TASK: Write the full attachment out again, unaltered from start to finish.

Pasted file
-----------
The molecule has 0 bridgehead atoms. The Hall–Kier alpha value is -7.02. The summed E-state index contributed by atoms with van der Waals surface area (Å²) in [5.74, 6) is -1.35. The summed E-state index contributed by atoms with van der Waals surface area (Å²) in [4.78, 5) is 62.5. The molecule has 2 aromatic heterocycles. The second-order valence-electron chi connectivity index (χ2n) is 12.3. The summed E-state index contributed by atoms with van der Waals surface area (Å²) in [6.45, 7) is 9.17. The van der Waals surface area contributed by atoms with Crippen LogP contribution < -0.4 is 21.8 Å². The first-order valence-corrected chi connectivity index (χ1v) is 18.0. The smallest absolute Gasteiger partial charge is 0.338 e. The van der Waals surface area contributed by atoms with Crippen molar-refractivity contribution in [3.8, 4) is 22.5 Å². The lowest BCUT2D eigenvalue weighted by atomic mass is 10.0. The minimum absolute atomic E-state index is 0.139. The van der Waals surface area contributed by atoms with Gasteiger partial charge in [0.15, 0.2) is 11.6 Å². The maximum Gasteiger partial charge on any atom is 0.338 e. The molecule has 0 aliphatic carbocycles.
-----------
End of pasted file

The molecule has 0 bridgehead atoms. The Hall–Kier alpha value is -7.02. The summed E-state index contributed by atoms with van der Waals surface area (Å²) in [5.74, 6) is -1.35. The summed E-state index contributed by atoms with van der Waals surface area (Å²) in [4.78, 5) is 62.5. The molecule has 2 aromatic heterocycles. The second-order valence-electron chi connectivity index (χ2n) is 12.3. The summed E-state index contributed by atoms with van der Waals surface area (Å²) in [6.45, 7) is 9.17. The van der Waals surface area contributed by atoms with Crippen LogP contribution < -0.4 is 21.8 Å². The first-order valence-corrected chi connectivity index (χ1v) is 18.0. The smallest absolute Gasteiger partial charge is 0.338 e. The van der Waals surface area contributed by atoms with Crippen molar-refractivity contribution in [3.8, 4) is 22.5 Å². The lowest BCUT2D eigenvalue weighted by atomic mass is 10.0. The minimum absolute atomic E-state index is 0.139. The van der Waals surface area contributed by atoms with Gasteiger partial charge in [0.15, 0.2) is 11.6 Å². The maximum Gasteiger partial charge on any atom is 0.338 e. The molecule has 0 aliphatic carbocycles.